3. Hi Robbie– you beat me to it this morning!!! Never heard of rock dust as a soil builder but I LOVE the Dr. Who reference–thanks for the early LOL!!! Re: amendments. Wanted to mention that it’s always a good idea for folks to have their soil tested first so they know what they’ve got. (We do heavy metal contaminant testing, too–for things like lead. All too common, especially in urban areas.) But the tests I’m thinking of here are those that give a picture of soil composition so you know which nutrients your soil needs before adding anything specific. There are land grant universities all over the country which provide these testing services (for a modest fee) or, for some common nutrients, you can do some testing yourself. A quick spin on a search engine will track them down. If you live in the Midwest, I’m guessing there’s probably tons of ’em. Wait, I think I feel a new post coming on…Soil Testing! 😀 ! Stay tuned!!!

    • lol:-)I knew you would KNOW the Doctor! I know some people tell you to add it to your soil in large amounts( I am not certain a good idea-need to read a bit more on it), I only side dress or add to compost. Good idea about soil testing! Look forward to your post on soil testing! Great idea:-) + shhhh..I know you are a companion ,too:-)

  4. Most interesting Robbie. I have heard of rock dust.I will look into rock dust as a way to remineralise. Steve Solomon (American garden guru and seed merchant who now lives 18km away from us) told us that people just grow veggies and don’t realise that the nutrients in them may be devoid and that we need to be feeding our soil regularly in order to maintain that nutrient density. Rock dust sounds like it might just fit the bill. Cheers for sharing 🙂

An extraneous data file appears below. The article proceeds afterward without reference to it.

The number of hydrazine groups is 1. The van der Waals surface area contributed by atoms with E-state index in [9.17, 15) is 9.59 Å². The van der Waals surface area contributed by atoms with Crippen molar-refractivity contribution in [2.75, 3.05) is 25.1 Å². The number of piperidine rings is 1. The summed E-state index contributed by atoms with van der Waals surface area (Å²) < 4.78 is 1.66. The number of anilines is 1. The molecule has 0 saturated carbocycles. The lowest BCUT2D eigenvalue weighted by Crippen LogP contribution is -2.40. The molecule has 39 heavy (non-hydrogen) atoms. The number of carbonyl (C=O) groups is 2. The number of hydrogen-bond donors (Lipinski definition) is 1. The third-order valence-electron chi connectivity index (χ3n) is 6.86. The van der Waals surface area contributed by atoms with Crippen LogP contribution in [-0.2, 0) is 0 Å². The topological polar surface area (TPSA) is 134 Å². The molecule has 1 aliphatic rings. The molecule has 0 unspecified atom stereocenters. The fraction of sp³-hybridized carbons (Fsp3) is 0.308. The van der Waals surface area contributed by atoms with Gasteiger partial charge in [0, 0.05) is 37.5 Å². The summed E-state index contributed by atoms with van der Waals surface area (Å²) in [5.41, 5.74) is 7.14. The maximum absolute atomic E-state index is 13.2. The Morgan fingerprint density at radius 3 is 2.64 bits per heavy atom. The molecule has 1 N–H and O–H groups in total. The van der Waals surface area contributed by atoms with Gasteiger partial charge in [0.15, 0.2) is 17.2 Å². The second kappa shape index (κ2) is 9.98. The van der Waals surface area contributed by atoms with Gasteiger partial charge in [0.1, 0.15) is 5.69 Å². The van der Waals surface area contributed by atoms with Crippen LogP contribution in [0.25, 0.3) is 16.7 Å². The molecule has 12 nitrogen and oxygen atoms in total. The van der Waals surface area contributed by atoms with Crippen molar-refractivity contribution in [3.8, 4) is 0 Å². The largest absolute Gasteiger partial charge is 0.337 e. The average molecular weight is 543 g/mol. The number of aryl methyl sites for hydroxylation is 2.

5. Wow, here I go delving into rock dust! I must learn more Robbie, thank you. One year I added green sand to all my beds – minerals because I read how minerals are so stripped from our soils that the veggies we buy are not as nutrient. So I set out to grow nutrient veggies that year. I would use it again. Last year I was a bit overwhelmed with my new job. This year it shall ye be rock dust! How fun.

    • Hi Kathy:-) I rode my bike yesterday on the river-so spring is closer!!! It was a bit cold at 41 degrees but we were were all bundled up + there were Eagles flying overhead:-) beautiful! Had to watch for ice patches-LOL
      Rock Dust is so interesting:-) I did mix it in the soil(side dressed + added to Fish Emulsion) last year + will work a bit more with it this year. I am still a bit cautious with adding too much. I want to observe and research a bit more. Please share what you find + what your fellow Master Gardner’s think:-) I don’t have to tell you to stay warm-LOL!

  6. This is so interesting Robbie, I have been vaguely aware of Rock Dust but had not taken the time to investigate, I’ve just looked and its available over here and the link lists the macro and micro nutrients with some very good reviews too, I’d like to try some here.

    • Hi Julie:-) I am still researching + very curious about it myself. I feel a little mixed in won’t hurt but some people recommend a bit more than I want to add to my soil. I feel this is something we all need to investigate and share with others. I am still reading it and have no doubt I will revisit it again:-) It is fascinating:-)